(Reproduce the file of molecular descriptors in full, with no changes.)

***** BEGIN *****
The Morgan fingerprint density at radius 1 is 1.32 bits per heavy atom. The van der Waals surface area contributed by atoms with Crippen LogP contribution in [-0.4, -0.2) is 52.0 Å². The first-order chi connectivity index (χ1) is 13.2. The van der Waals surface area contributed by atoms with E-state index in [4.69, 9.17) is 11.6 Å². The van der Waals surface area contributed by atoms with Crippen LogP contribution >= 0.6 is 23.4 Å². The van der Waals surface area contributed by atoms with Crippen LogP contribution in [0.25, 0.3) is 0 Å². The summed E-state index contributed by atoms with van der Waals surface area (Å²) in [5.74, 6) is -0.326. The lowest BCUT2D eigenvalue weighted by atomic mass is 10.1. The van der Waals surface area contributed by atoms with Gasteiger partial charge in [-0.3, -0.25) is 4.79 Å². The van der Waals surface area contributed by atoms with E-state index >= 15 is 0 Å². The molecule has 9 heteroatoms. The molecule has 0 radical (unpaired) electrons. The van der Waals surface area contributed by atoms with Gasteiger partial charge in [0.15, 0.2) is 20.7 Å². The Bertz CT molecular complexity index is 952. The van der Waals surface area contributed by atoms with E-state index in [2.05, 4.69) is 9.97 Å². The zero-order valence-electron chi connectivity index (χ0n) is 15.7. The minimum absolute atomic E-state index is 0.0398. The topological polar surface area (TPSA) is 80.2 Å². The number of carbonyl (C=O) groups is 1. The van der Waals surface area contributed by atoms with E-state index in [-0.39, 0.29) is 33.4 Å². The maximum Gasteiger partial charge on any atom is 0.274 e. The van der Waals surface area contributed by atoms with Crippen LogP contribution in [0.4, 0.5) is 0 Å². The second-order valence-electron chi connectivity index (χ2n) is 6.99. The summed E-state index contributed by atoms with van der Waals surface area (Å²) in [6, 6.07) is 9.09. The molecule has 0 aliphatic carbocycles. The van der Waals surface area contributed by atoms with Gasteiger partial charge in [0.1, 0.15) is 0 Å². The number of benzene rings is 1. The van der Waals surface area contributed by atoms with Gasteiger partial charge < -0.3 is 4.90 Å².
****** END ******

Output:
The Morgan fingerprint density at radius 1 is 1.32 bits per heavy atom. The van der Waals surface area contributed by atoms with Crippen LogP contribution in [-0.4, -0.2) is 52.0 Å². The first-order chi connectivity index (χ1) is 13.2. The van der Waals surface area contributed by atoms with E-state index in [4.69, 9.17) is 11.6 Å². The van der Waals surface area contributed by atoms with Crippen LogP contribution >= 0.6 is 23.4 Å². The van der Waals surface area contributed by atoms with Crippen LogP contribution in [0.25, 0.3) is 0 Å². The summed E-state index contributed by atoms with van der Waals surface area (Å²) in [5.74, 6) is -0.326. The lowest BCUT2D eigenvalue weighted by atomic mass is 10.1. The van der Waals surface area contributed by atoms with Gasteiger partial charge in [-0.3, -0.25) is 4.79 Å². The van der Waals surface area contributed by atoms with E-state index >= 15 is 0 Å². The molecule has 9 heteroatoms. The molecule has 0 radical (unpaired) electrons. The van der Waals surface area contributed by atoms with Gasteiger partial charge in [0.15, 0.2) is 20.7 Å². The Bertz CT molecular complexity index is 952. The van der Waals surface area contributed by atoms with E-state index in [2.05, 4.69) is 9.97 Å². The zero-order valence-electron chi connectivity index (χ0n) is 15.7. The minimum absolute atomic E-state index is 0.0398. The topological polar surface area (TPSA) is 80.2 Å². The number of carbonyl (C=O) groups is 1. The van der Waals surface area contributed by atoms with E-state index in [-0.39, 0.29) is 33.4 Å². The maximum Gasteiger partial charge on any atom is 0.274 e. The van der Waals surface area contributed by atoms with Crippen LogP contribution in [0.4, 0.5) is 0 Å². The second-order valence-electron chi connectivity index (χ2n) is 6.99. The summed E-state index contributed by atoms with van der Waals surface area (Å²) in [6, 6.07) is 9.09. The molecule has 0 aliphatic carbocycles. The van der Waals surface area contributed by atoms with Gasteiger partial charge in [0.1, 0.15) is 0 Å². The number of benzene rings is 1. The van der Waals surface area contributed by atoms with Gasteiger partial charge < -0.3 is 4.90 Å².